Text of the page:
The staff at St. Joseph Clinic has mentioned that Klorfasil works well, but the Haitian community does not like the taste of the treated water. Still, the families are taking the buckets which contain enough product to make 1 to 2 months of treated water. The clinic sells the Klorfasil treatments at a loss. Medical Missionaries and supporters keep the program solvent.
Caring Hearts Online Auction Fundraiser
We are excited to announce that our Annual Caring Hearts Online Auction will launch on April 28th and will end on Sunday May 14th! You can preview the auction items on the site.
Medical Missionaries Attends Webinars
Medical Missionaries works with multiple NGOs in support of Haiti. Partners In Health has helped us bring medicines in-country while Parish Twinning Program has been helpful in sending containers. We interact with these organizations regularly.
Hôpital Universitaire de Mirebalais (Partners In Health Hospital)
Dr. Irwin participated in a Partners in Health webinar with the Hôpital Universitaire de Mirebalais, Haiti on March 14th. Their team shared the history of the hospital dating back to 2010 when supporters like Dr. Paul Farmer worked to create a new hospital in the aftermath of the earthquake. The team provided updates on the current situation in the Port Au Prince areas around Haiti and how it is affecting their work. As gangs continue to rove the communities, patients are challenged in trying to get to hospital. The staff is learning to adapt to these changing situations, especially when moving products around.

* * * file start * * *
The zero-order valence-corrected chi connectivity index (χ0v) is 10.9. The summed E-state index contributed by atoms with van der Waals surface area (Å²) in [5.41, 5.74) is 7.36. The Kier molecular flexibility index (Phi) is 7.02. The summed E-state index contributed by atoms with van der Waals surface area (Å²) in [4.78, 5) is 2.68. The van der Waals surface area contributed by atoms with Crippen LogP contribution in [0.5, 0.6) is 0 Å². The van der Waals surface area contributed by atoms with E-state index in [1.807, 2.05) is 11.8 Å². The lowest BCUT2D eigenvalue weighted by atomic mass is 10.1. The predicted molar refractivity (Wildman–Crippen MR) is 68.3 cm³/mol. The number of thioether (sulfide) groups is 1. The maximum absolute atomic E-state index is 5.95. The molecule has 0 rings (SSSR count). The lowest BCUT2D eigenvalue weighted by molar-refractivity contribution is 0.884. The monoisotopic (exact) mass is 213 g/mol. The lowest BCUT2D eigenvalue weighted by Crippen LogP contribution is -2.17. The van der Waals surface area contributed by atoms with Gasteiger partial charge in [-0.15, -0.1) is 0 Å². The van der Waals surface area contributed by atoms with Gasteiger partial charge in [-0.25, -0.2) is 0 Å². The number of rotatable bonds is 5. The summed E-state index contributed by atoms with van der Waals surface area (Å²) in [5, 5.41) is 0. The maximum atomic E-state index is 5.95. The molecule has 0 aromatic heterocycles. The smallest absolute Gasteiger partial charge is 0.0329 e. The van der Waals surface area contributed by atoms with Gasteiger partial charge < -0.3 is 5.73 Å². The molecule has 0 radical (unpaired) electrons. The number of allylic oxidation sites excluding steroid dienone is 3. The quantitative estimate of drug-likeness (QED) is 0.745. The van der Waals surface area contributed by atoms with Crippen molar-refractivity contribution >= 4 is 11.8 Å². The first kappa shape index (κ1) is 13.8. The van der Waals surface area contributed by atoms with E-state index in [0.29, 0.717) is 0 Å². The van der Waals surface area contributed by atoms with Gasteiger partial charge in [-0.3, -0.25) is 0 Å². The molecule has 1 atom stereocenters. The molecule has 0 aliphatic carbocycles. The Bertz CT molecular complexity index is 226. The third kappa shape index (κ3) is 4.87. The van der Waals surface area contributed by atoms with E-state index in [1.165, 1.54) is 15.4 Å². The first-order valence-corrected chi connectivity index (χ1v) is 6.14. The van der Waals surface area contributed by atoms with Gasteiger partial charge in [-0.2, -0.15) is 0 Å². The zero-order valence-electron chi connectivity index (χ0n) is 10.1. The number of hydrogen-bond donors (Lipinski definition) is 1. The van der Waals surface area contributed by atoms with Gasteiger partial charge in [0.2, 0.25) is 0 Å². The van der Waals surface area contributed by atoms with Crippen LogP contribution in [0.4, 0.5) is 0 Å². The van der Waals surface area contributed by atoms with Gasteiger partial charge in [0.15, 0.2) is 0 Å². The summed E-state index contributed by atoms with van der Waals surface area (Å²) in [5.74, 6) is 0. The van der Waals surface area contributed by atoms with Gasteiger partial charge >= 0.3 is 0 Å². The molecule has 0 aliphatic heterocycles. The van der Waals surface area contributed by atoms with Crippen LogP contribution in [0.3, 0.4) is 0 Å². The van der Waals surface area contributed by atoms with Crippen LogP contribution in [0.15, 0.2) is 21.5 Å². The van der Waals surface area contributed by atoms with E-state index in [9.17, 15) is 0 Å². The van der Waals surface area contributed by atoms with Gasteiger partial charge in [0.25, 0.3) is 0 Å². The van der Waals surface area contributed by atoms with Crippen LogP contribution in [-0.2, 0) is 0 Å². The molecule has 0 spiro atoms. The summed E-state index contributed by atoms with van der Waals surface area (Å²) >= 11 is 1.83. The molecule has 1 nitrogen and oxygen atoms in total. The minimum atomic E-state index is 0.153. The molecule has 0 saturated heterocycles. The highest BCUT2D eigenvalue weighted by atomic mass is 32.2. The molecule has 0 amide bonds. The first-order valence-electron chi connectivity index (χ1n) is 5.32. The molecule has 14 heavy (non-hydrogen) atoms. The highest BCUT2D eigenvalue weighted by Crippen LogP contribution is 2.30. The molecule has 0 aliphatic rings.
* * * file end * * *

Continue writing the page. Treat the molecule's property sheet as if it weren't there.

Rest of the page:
They also reported on the importance of clean water in Haiti, especially with the current outbreak of cholera in the country. The positive news is that they, and others like our staff at St. Joseph Clinic, are moving forward and staying strong and focused, learning to live and excel amongst their many challenges.
Parish Twinning Program (PTP)
We participated in a webinar with PTP, which has relocated to the Indiana area with the retirement of Theresa Paterson of Nashville TN. The new director, David Siler, recently returned from a short tip to the Cap Haitien area of Haiti and found the area to be relatively safe. Hopefully, with the addition of more support from governments (US, Canada and Western Europe), the political strife will diminish so that all groups with an interest in Haiti can resume efficient functioning.
Supplies and Equipment In and Out
Pajamas Donation – A very large shipment of pajamas for kids and adults was delivered to our Manassas office. They will soon be on their way to Cameroon, Honduras and to a Native Reservation this summer.
Household Items – We received a very generous donation of household items from a friend of Medical Missionaries who was emptying a family member’s home. The many items included tools, kitchen utensils and other items.
Virginia Run Community Sale – Medical Missionaries picked up children’s shoes, clothing, toys, infant items and financial donations from the Virginia Run Community Spring Sale in Centreville, Va. We are very grateful for their continued contributions and support for our work.